The Pikes Peak International Hill Climb has prestige, has international appeal, and above all else, has danger…racers blast up the side of Pikes Peak in Colorado, stopping at the summit. It’s a no-joke kind of course filled with switchbacks, radical corners and the kinds of drop-offs that cater more to a mountain goat or a cartoon coyote more than they ever will to a race car. Unfortunately, accidents and incidents happen at the mountain, including this year’s fatality, Carlin Dunne, who was trying for a fifth win in the motorcycle class on a Ducati. Dunne’s death apparently got the PPIHC board of directors into action, and in a statement, said, “…there will be no motorcycle program offered in 2020 so that race organizers can gather data and analytics to review more thoroughly the impact on the overall event in the absence of this program.”
Motorcycles have run on the hill climb for 41 of the 97 years that the event has been held, and the directors won’t issue a final ruling on whether or not they’ll get to return until late 2020. But why are they even considering the ban? Here’s my opinion, for better or worse: it’s motorcycle racing. It’s inherently dangerous…that’s part of the thrill for riders. Racing up the mountain is dangerous, too. Ask anyone who has ever seen footage of cars crashing off of the sides of the mountain…whether it hits the first rock or just keeps on going, there will always be an element of genuine risk at Pikes Peak, same as another legendary race: The Isle of Man TT. If you for one second don’t believe that Dunne wasn’t aware of the risk, or didn’t think about the consequences, just leave the room now. I promise you it was on his mind. I promise you that he knew what he was doing when he straddled that Ducati and dumped the clutch for another blast up the mountain like he had done many times before.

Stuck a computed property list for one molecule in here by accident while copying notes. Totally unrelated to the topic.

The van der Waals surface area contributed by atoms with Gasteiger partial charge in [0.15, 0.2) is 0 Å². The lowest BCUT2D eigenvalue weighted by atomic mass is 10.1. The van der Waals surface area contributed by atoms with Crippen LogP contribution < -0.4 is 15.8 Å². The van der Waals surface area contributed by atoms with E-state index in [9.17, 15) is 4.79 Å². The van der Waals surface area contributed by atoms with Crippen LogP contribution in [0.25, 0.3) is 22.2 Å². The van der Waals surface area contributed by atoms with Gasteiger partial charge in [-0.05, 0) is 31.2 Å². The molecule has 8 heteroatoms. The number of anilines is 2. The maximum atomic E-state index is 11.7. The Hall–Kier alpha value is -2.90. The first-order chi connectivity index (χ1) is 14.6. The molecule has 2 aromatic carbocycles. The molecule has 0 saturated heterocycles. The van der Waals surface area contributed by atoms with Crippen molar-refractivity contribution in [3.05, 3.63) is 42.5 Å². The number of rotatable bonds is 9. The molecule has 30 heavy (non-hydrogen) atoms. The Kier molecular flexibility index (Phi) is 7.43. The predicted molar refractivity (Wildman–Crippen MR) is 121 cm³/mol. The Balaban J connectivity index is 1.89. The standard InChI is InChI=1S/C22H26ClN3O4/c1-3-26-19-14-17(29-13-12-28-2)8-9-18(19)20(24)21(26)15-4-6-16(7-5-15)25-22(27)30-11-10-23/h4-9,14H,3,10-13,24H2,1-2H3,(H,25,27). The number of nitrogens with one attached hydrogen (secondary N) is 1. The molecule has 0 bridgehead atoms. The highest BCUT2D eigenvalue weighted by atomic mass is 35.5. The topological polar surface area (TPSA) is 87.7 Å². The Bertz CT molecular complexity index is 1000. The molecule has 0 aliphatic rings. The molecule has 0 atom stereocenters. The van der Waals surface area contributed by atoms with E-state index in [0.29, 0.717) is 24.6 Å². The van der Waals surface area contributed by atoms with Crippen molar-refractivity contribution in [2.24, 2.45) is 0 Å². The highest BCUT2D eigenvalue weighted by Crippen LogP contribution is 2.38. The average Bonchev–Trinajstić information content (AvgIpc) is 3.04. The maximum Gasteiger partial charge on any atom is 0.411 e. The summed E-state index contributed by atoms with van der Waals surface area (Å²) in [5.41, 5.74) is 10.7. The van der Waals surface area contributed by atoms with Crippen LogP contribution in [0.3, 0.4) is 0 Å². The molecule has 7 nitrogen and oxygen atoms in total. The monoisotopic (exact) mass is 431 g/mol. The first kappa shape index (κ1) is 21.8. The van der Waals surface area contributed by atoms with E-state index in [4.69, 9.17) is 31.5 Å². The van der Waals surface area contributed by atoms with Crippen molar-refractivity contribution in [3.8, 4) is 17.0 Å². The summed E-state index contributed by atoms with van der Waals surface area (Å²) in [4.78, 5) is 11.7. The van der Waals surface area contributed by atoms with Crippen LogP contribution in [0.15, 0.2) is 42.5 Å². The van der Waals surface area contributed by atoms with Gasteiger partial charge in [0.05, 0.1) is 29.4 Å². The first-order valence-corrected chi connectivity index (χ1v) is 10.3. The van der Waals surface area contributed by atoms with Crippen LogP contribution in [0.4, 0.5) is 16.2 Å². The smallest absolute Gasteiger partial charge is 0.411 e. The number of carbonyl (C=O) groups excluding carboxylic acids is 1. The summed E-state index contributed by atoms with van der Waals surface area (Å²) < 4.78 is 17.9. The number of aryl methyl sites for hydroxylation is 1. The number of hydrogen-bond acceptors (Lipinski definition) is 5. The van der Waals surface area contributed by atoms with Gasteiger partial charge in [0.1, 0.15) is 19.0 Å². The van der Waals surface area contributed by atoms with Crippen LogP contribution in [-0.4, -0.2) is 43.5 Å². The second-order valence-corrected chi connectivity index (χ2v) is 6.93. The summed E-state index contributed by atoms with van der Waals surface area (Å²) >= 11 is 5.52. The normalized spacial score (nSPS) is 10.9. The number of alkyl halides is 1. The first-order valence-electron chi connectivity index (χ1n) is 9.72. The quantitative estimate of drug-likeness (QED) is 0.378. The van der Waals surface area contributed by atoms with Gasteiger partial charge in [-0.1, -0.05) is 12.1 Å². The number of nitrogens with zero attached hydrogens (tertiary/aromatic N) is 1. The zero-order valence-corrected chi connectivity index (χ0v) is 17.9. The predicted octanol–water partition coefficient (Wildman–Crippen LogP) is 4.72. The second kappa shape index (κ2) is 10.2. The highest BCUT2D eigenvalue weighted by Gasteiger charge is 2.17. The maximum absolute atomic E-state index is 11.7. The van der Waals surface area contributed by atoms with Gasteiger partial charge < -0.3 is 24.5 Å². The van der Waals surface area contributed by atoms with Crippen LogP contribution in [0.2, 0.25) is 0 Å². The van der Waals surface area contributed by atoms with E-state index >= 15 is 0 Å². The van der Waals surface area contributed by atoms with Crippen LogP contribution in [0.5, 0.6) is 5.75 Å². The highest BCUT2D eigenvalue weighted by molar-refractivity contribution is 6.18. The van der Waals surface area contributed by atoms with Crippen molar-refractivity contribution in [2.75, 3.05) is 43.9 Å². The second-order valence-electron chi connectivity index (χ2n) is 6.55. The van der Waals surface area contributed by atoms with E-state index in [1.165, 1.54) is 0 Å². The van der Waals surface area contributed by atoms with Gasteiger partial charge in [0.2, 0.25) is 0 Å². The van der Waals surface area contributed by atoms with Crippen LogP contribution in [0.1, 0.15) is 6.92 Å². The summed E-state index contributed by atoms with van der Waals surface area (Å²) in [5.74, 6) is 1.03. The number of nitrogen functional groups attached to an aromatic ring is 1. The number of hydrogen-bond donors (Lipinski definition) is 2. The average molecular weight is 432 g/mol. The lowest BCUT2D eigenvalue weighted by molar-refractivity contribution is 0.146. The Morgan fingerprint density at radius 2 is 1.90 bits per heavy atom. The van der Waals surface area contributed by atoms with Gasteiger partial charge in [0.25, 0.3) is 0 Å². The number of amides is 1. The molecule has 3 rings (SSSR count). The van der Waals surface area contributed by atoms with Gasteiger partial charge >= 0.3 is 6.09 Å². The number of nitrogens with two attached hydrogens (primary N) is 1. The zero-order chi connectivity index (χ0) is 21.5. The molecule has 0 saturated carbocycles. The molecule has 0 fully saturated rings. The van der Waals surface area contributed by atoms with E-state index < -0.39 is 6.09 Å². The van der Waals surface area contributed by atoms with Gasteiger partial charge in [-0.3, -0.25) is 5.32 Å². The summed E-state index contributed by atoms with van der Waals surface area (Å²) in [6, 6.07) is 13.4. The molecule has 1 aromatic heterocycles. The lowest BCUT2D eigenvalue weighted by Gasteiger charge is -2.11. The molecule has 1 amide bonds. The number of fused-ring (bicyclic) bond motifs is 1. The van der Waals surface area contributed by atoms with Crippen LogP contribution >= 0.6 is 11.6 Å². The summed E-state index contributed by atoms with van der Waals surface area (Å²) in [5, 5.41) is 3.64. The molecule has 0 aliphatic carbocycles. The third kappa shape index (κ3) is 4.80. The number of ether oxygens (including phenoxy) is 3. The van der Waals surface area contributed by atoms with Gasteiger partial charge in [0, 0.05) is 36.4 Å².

Do not neuter the Pikes Peak hillclimb because the thought of risk is too much to bear. Reconstruct the accident. Learn from what happened, and implement a change if it’s genuinely needed. But if this accident wasn’t due to some freak failure, don’t proceed to neuter the race. Risk and reward go hand-in-hand and many will do whatever it takes to get that reward. There are racers who now have no goal and are worried about ever having one again. Let America have it’s Isle of Man track. Leave the mountain alone.